England batsman Jonathan Trott says the decision review system should be changed to help batsmen.
DRS has been criticised after a
series of controversial decisions
during the Ashes between England and Australia.
Currently, when a decision is reviewed, there must be clear evidence of a mistake for it to be overturned by the television umpire.
"Maybe more benefit of doubt should go to the batsman," Trott told Radio 5 live's Sportsweek.
Ashes Hot Spot controversies
Jonathan Trott, first Test at Trent Bridge
South African third umpire Marais Erasmus overturned Pakistani on-field umpire Aleem Dar's original not out decision for an lbw appeal from Mitchell Starc even though he did not have access to Hot Spot. It was Trott's first ball, and the host broadcaster was using Hot Spot to show a replay of the previous wicket.
Usman Khawaja, third Test at Old Trafford
The Australia batsman was given out caught behind off spinner Graeme Swann by on-field umpire Tony Hill. The review showed no Hot Spot mark and no audio, but third umpire Kumar Dharmasena upheld Hill's original decision. Australian Prime Minister Kevin Rudd called it
"one of the worst cricket umpiring decisions I have ever seen".
Kevin Pietersen, third Test at Old Trafford
Pietersen reviewed the decision of on-field umpire Hill after being caught behind in the second innings. The verdict was upheld by third umpire Dharmasena on the audio evidence, despite no mark showing up on Hot Spot.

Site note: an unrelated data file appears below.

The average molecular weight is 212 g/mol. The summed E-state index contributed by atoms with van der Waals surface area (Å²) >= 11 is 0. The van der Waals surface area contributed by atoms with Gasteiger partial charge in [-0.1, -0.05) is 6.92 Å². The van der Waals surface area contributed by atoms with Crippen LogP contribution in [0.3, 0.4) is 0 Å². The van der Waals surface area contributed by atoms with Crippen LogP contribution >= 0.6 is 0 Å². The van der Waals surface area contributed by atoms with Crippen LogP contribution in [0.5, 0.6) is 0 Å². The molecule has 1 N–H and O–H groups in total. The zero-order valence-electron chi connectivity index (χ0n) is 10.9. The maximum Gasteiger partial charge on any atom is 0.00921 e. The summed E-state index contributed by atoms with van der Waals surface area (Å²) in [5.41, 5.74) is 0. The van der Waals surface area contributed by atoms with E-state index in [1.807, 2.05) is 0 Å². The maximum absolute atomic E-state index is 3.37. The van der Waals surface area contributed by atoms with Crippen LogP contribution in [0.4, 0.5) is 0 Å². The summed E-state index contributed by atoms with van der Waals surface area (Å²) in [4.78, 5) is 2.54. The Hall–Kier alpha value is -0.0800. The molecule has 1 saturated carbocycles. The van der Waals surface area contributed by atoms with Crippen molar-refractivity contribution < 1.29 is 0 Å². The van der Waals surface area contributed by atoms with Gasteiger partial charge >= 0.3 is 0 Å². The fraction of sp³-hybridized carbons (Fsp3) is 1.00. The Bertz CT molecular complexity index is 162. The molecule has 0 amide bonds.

"More benefit of doubt is going to the umpire with regards to defending an umpire's decision."
Trott was wrongly given out lbw by the TV umpire during England's victory in the first Test at Trent Bridge when replays showed an inside edge.
England captain Michael Vaughan has called for Hot Spot, which uses thermal imaging to help detect whether the ball hits the edge of the bat,
to be removed from the DRS process.
And former umpire
John Holder says the current umpires need more training
to help prevent errors.
While Trott remains in favour of the review system, which was
introduced by the International Cricket Council on a trial basis in 2008,
he admitted: "DRS is under pressure and, (under) the scrutiny of an Ashes series, there are a few grey areas that have been shown."
Asked about the standard of umpiring in the Ashes, he added: "That has come along with the DRS and put the umpires under a bit of pressure. They sort of go hand in hand with each other.
"DRS does create a bit of atmosphere and bit of tension in the game for the spectators. It creates a bit of drama.
"There are a few things that could be looked at but I don't think it's a bad system at the moment.
"We should straighten out the rules and get clarity with how it should work and how decisions are going to be made, then the players or the spectators won't have a problem."
You can listen to Trott's full interview in Sportsweek on BBC Radio 5 live at 09:00 GMT.